This is preserved at the Fortress (Veste
) of Hohensalzburg, Austria, and like the Weißenburg gun it too retains its original oaken stock to which the wrought iron barrel is attached by three fixed iron bands.
The round, staged barrel features a smaller breech and a notably wider ball chamber (Flug
Although I took a lot of photos of it back in the 80's I sadly do not have any ecxact measurements but I estimate its data to nearly the same as those of the Weißenburg Steinbüchse
: ca. 65 cm overall, barrel ca. 28 cm, bore ca. 8 cm.
The touchhole is still rather small and not too far off the rear barrel end, the caliber is already rather big for a manually operated piece and the barrel is already wrought of one piece around an iron bolt and fire-welded together. This latter part of the inner barrel is seen in the pics. A dating of early 15th century (ca. 1410-20) would therefore seem quite right but mid-15th c. is also possible.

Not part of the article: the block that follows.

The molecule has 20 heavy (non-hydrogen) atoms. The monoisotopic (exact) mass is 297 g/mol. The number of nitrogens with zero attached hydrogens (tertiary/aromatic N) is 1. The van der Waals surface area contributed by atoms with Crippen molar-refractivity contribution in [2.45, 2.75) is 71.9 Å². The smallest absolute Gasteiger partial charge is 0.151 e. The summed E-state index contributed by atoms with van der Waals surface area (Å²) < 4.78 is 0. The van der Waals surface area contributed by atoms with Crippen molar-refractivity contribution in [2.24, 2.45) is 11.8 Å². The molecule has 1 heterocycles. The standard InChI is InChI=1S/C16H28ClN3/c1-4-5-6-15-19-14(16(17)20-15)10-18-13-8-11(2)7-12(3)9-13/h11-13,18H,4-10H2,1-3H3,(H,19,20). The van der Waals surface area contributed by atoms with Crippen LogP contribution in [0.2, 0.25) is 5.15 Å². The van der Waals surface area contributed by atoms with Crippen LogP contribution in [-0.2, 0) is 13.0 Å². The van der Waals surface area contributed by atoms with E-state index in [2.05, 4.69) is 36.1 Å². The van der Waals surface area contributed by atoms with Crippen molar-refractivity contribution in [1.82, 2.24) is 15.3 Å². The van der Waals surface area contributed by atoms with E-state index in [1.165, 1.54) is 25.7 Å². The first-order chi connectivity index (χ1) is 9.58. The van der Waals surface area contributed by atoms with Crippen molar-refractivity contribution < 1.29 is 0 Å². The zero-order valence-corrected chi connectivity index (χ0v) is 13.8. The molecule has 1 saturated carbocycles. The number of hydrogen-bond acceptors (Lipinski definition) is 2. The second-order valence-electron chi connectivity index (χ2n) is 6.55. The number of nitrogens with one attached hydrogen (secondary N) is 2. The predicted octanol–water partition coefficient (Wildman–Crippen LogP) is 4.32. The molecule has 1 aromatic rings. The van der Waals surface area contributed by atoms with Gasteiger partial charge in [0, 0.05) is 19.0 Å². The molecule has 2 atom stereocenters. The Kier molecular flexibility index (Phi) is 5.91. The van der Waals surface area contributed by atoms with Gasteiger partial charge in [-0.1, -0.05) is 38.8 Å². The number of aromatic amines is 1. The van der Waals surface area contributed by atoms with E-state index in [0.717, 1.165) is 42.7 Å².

It too was doubtlessly mounted pivotable and adjustable on a heavy wooden base.
What's highly interesting is the iron tongue
of a longitudinal band nailed to and sticking out from the underside of the carriage. I guess it must have had some function either in connexion with the (missing) wooden base or with the loading process. The rest of such a tongue seems to be present on the Weißenburg Steinbüchse
as well. Mabye it just acted as a sort of grip when adjusting the piece or revolving it on the socket.
Anyway, I once had an idea that might have presented a solution but sadly can't seem to remember. Must study the contemporary illustrations - and hope for your brain storming, of course!